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UCLA DH Seminar: Do Borges’ Librarians Have Bodies?
January 29, 2018 @ 12:00 pm - 3:00 pm
IDRE Portal – 5628 Math Sciences Building,
Lunch 12-1pm. Lecture 1-3pm
Please RSVP only if you will attend the lunch discussion from 12-1 in the IDRE Portal. No need to Register if you will attend the lecture at 1pm. Deadline to register for lunch is 5pm on Thursday, Jan. 25th.
In 1982, Bill Viola posed an enigmatic question: Will there be condominiums in Data Space? Borges’ Library of Babel perhaps provides an anachronistic answer to Viola’s still unresolved riddle, as the Argentine’s famous short story gives a detailed architectonic description of that prophetic infinite archive. And yet Borges’ story is equally with the lives, trials, and vindications of the librarians who inhabit “the Universe, which others call the Library.” Borges, as is well known, has been invented many times over as the precursor to cyberspace. Little has been made, however, of the librarians who inhabit Borges’ proto-data space. They very rarely appear, for instance, in the many and varied attempts to visualize the Library of Babel in digital media. From multimedia installations at Latin American book festivals to Jonathan Basile’s <libraryofbabel.info>, it would seem that Borges’ librarians themselves are absolutely incorporeal. I read Viola’s essay with and against a history of attempts to represent Borges’ story as a digital project. By tracing the material and digital texualities of a particularly viral topic of visualization, the essay will follow Borges and Viola as guides, navigating the impulse to transmute the entire human experience into information.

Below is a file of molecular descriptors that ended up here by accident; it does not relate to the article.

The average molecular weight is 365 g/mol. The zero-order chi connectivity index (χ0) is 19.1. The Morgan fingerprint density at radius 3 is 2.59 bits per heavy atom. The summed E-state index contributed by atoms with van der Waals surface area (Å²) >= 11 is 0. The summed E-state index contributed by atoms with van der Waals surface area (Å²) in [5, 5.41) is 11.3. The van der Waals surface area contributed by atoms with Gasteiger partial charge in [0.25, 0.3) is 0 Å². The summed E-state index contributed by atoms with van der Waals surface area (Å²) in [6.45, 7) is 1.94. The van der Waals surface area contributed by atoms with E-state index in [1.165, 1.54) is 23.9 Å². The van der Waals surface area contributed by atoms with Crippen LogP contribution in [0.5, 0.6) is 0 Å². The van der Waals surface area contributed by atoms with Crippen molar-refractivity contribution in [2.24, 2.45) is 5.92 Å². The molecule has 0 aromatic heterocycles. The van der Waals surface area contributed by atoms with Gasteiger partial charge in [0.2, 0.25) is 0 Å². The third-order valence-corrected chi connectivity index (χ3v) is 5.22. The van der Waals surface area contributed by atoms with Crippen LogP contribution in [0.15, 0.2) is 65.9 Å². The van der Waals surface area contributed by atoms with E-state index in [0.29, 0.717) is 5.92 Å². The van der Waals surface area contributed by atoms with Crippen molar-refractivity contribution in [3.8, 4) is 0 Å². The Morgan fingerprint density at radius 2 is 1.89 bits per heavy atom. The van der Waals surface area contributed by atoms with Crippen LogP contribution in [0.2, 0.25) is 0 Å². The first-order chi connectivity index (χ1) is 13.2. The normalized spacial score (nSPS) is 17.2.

Zac Zimmer –
assistant professor of Literature at UC Santa Cruz and faculty affiliate with Latin American and Latino Studies – received his PhD from the Department of Romance Studies, Cornell University. His research explores questions of literature, aesthetics, politics, and technology in Latin America. His current project is a comparative study of Latin American science fiction and narratives of the sixteenth century conquest of the Americas; previous publications have appeared in Latin American Research Review, Chasqui, Modern Language Notes, Technology & Culture, and the Revista de Crítica Literaria Latinoamericana.
This lecture is part of the “Junior Faculty Lecture Circuit”, a program made possible by a 2017-18 Humanities Center Collaboration grant from the UC Humanities Research Institute.